K-DOT wrote: Clyde_Style wrote:
K-DOT wrote:Which I think isn't that bad
I can't quantify it, but I'm pretty sure I saw plenty of times him making good decisions, stuff like making the right pass, or more importantly passing without needing to get an assist (the big separator between him and Mudiay), just running plays and stuff
If his shot is for real, that just completely opens up his game, and he has great potential. If RJ gets his shot down too (as well as plays defense), we could have an incredible backcourt
I think so. They really should be the starting backcourt AFAIK tell from here.
RJ's shot will be fine. I'm fairly certain of that. He's driven and talented and will work it out. Multi-dimensional guys like him who come into the league needing to refine their jumper usually improve during their career. I don't think DSJr is selfish.
He can be faulted as high usage and that is a good way to deconstruct him and find his flaws, but the rebuilt shooting mechanics will probably amend a lot of those criticisms, because I see him as a willing dump passer and lobber and those two aspects of his game are going to another level because he's going to have a fair amount of open lane due to guys having to defend his three.
Smith may soon be close to the ideal modern PG provided he remains unselfish. But it is important to remember that while we are not currently configured to be a league leader in threes, we are set up to be close to # 1 in dunks and scores at the rim. We have multiple guys who can trail and back door successfully and if Smith is going to do what I think he will do then he does have an opportunity to be among the assist leaders due to those passes off his penetration.
If that all transpires, we also have an able backup PG in Payton so it will only take a couple of things to click for the Knicks to be much better than most expect.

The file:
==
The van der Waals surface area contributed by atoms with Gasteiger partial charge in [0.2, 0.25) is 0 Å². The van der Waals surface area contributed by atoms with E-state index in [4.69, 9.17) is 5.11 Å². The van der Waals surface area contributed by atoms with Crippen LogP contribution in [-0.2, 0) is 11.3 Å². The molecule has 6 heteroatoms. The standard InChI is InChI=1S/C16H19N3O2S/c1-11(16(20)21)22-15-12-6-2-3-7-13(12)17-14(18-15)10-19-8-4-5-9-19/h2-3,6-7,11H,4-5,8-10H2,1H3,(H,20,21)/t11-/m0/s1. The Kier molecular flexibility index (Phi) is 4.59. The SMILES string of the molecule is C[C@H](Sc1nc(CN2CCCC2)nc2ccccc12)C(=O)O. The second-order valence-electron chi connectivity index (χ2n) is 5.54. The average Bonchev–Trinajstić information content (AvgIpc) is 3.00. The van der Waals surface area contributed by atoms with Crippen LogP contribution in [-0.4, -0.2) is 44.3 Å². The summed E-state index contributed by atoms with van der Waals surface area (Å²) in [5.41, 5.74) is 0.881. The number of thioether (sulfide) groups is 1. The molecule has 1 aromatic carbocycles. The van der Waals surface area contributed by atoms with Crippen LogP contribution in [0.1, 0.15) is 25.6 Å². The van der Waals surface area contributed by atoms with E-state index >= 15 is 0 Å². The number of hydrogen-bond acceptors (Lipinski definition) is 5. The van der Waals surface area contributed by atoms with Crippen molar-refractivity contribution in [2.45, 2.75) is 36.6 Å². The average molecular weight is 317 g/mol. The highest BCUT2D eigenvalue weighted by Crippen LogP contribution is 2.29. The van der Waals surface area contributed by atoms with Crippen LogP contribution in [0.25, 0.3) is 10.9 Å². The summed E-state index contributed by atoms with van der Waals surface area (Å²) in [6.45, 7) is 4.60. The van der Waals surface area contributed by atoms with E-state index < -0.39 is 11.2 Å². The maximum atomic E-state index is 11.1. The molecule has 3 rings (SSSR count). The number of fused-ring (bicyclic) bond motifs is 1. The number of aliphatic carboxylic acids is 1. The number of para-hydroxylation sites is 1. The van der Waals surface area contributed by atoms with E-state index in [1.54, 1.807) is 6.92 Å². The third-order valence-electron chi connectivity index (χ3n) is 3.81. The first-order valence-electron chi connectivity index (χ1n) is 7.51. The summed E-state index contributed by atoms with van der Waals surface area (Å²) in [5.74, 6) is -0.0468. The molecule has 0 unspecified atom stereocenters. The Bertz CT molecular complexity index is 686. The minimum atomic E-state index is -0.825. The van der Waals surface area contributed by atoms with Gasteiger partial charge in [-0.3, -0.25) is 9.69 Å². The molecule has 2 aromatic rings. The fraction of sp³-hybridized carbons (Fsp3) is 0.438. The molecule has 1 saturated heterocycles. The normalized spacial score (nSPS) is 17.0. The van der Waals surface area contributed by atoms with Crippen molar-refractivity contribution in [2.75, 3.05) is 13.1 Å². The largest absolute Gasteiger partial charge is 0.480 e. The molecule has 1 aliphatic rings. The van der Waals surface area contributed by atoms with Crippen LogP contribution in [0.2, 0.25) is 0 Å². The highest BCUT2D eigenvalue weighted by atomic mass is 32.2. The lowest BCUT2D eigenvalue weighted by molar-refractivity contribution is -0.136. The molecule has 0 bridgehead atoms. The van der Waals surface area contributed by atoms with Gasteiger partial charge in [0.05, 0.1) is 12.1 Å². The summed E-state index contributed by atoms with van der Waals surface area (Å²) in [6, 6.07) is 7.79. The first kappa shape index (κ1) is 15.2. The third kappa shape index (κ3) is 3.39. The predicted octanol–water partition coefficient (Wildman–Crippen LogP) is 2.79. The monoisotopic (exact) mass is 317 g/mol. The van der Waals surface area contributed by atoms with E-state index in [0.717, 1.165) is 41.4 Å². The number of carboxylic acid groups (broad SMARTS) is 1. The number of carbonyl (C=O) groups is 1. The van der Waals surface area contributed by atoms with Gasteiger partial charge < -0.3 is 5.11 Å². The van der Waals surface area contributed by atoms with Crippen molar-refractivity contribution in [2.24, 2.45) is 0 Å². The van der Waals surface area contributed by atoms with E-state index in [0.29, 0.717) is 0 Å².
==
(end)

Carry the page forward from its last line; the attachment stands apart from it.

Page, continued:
I believe RJ is going to have a good season though. Without that I would be less optimistic. I'm not sure he'll be consistent in the first quarter of the season, but he'll find his groove.
That's the key here
There's a big gap between being a high usage, score first guy, and being a score only guy. Like I said, I can't prove this statistically (or if I can, I don't know how), but I'm pretty sure I saw DSJ multiple times a game passing the ball to set up a play, not just to get an assist.
That and the fact that he can actually finish around the rim is why despite having many similarities to Mudiay, I like him so much more. Which I can prove statistically. Fun fact, in 246 games Mudiay has dunked 43 times. DSJ had 31 just last year (only 53 games), and 40 his rookie year (69 games). Plus, DSJ shoots 60% for his career at the rim compared to 51% from Mudiay
Really, the only thing holding him back is his shooting so far. If his shot is legit, I don't think he has any really glaring flaws. But it may be rough next year, cause it's still a work in progress, and RJ's tbd, but likely not gonna be a good shooter right off the bat. One more year, maybe two, of jank and then we should be good to go.
I think it is pretty simple from a coaching perspective. If Smith has a clear path to the rim, then finish the drive. If he draws coverage, dump pass or lob it.
But Smith should never be considered a ball hog if he gets clean, high percentage looks at the rim. That's a gift you need to cash in on.
Mudiay was stopped at the rim way too often. He did not dump pass when heavily contested often enough.
Smith seems to be able to calculate on the drive or in the air which was a great weakness for Mudiay. And since Mudiay bulled his way inside with his head down often, it was not really a high percentage style of play. I think DSJr should be way better in that aspect.
I don't really think of development in exactly the way some do. As a big believer in roster construction being the difference maker as much as any one talent on the team, I see development as a product of playing together, gaining familiarity and each guy facilitating the other guys' strengths.
All of the really fine clubs I've enjoyed watching do this. It is the hallmark of the SA system really. It takes years of playing together. GS clicked when the core guys matured after playing together for several years.
Perhaps the Knicks can become one of those organizations. I think Perry fits that description. I worry that Fiz lacks vision and is too impatient with player combos to let certain units build that synchronicity.
Long story short, I see a player like DSJr breaking out due to (a) improved shot opening the floor and (b) franchise investing its confidence in him long enough for him to sync with his teammates.
It may be a small thing, but I think several former Dallas teammates have spoken well of DSJr and that they liked playing with him.